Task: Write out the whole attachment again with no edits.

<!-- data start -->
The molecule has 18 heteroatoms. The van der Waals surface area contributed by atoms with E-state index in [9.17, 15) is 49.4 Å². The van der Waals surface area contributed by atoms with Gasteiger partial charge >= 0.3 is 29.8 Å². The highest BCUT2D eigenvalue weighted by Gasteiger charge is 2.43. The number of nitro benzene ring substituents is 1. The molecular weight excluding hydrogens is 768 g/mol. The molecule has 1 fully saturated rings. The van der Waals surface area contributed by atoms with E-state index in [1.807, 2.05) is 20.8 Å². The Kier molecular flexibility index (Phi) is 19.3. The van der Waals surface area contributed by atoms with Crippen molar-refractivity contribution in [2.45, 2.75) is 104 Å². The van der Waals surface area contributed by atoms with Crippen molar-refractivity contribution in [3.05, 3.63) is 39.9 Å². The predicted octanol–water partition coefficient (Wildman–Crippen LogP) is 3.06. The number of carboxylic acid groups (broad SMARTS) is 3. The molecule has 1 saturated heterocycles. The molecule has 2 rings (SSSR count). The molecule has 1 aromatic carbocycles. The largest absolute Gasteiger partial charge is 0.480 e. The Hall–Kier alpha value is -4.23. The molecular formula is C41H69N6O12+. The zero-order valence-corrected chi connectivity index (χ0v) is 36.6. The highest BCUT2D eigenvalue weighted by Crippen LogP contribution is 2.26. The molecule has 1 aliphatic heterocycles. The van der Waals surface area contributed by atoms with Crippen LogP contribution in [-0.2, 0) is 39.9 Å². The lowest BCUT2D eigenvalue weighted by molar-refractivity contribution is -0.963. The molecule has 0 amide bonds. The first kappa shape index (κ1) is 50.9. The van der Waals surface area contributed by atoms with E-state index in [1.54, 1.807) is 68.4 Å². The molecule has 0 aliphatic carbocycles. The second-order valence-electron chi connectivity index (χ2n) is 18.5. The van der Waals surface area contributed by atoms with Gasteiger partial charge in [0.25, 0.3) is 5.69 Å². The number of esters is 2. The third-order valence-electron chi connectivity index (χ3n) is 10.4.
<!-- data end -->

The molecule has 18 heteroatoms. The van der Waals surface area contributed by atoms with E-state index in [9.17, 15) is 49.4 Å². The van der Waals surface area contributed by atoms with Gasteiger partial charge >= 0.3 is 29.8 Å². The highest BCUT2D eigenvalue weighted by Gasteiger charge is 2.43. The number of nitro benzene ring substituents is 1. The molecular weight excluding hydrogens is 768 g/mol. The molecule has 1 fully saturated rings. The van der Waals surface area contributed by atoms with E-state index in [1.807, 2.05) is 20.8 Å². The Kier molecular flexibility index (Phi) is 19.3. The van der Waals surface area contributed by atoms with Crippen molar-refractivity contribution in [2.45, 2.75) is 104 Å². The van der Waals surface area contributed by atoms with Crippen molar-refractivity contribution in [3.05, 3.63) is 39.9 Å². The predicted octanol–water partition coefficient (Wildman–Crippen LogP) is 3.06. The number of carboxylic acid groups (broad SMARTS) is 3. The molecule has 1 saturated heterocycles. The molecule has 2 rings (SSSR count). The molecule has 1 aromatic carbocycles. The largest absolute Gasteiger partial charge is 0.480 e. The Hall–Kier alpha value is -4.23. The molecular formula is C41H69N6O12+. The zero-order valence-corrected chi connectivity index (χ0v) is 36.6. The highest BCUT2D eigenvalue weighted by Crippen LogP contribution is 2.26. The molecule has 1 aliphatic heterocycles. The van der Waals surface area contributed by atoms with Crippen LogP contribution in [-0.2, 0) is 39.9 Å². The lowest BCUT2D eigenvalue weighted by molar-refractivity contribution is -0.963. The molecule has 0 amide bonds. The first kappa shape index (κ1) is 50.9. The van der Waals surface area contributed by atoms with E-state index in [1.54, 1.807) is 68.4 Å². The molecule has 0 aliphatic carbocycles. The second-order valence-electron chi connectivity index (χ2n) is 18.5. The van der Waals surface area contributed by atoms with Gasteiger partial charge in [0.25, 0.3) is 5.69 Å². The number of esters is 2. The third-order valence-electron chi connectivity index (χ3n) is 10.4.